The more people to whom your book is exposed as free of additional cost to them, the more people are likely to try it. A small percentage will become fans.
This makes most sense for authors who have little or no existing fan base outside of Amazon to disappoint.
7. Make more money
Amazon sets aside a pool of money prior to each month, and all books loaned or accessed through KU split that revenue. The average payment to publishers per book through KU is in the $2 zone right now.
If you sell 100 books a month on Amazon right now at a regular price of $6.99, you’re earning about $480 from those sales.
If those same buyers joined KU and read the book, you’re earning about $200.
To make the same money as before, you would have to “sell” 240 copies a month at the KU price. (Note: KU “free” price is only for those who have subscribed to KU, not to all Amazon customers.)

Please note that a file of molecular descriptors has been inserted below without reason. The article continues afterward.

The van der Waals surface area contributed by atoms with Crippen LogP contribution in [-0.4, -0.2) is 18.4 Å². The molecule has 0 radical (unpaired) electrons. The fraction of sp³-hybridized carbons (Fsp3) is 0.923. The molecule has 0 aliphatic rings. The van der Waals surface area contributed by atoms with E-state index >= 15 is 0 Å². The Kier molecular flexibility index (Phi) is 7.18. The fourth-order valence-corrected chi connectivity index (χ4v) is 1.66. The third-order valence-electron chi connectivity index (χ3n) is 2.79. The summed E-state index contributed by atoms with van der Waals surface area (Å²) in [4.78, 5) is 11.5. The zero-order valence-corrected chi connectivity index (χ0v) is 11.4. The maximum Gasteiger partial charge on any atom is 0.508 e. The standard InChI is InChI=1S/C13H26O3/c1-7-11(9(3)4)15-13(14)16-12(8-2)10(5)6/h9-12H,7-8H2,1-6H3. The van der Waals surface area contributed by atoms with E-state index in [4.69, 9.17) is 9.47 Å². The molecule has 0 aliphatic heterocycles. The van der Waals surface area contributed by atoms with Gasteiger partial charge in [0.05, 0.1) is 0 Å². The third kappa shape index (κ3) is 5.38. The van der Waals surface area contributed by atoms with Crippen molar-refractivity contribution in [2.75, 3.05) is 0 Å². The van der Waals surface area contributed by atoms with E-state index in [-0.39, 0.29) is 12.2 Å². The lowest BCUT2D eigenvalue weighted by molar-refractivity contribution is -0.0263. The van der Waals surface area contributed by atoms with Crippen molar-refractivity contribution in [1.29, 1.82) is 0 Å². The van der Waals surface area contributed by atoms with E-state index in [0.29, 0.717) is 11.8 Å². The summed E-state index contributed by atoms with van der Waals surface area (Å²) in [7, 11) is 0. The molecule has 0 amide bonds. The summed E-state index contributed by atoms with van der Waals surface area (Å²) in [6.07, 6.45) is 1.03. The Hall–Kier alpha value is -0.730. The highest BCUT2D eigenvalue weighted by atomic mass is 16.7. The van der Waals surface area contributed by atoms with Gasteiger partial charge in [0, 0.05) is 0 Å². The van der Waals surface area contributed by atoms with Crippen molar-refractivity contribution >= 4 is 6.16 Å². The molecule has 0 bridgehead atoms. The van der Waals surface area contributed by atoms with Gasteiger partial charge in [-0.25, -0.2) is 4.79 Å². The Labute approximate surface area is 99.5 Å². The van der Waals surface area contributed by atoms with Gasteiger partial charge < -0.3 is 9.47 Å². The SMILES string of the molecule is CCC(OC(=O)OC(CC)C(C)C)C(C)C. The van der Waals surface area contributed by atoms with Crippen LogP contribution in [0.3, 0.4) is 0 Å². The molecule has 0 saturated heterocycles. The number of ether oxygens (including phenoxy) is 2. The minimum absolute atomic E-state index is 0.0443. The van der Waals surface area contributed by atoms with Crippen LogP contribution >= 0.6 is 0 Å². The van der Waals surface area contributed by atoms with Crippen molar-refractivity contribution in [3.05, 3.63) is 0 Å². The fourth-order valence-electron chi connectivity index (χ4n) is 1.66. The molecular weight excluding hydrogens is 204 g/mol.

If KU offers your title to more eyes at a price they can’t refuse (free to them), and you sell more than you otherwise have without KU, then this will make you more money.
Only those who experiment with this will truly know.
8. It’s only ninety days
If a title is not selling at all through any other channel, then why not try it for ninety days? There’s little to lose. And at the end of ninety days, you can put it back out on all channels.
For publishers with many books, it’s an opportunity to experiment with a commitment of only ninety days. That’s not much. The risk of hurting your sales by giving it a try is very low.
The not-so-good side of Kindle Unlimited
Here are four reasons Kindle Unlimited makes poor book marketing sense: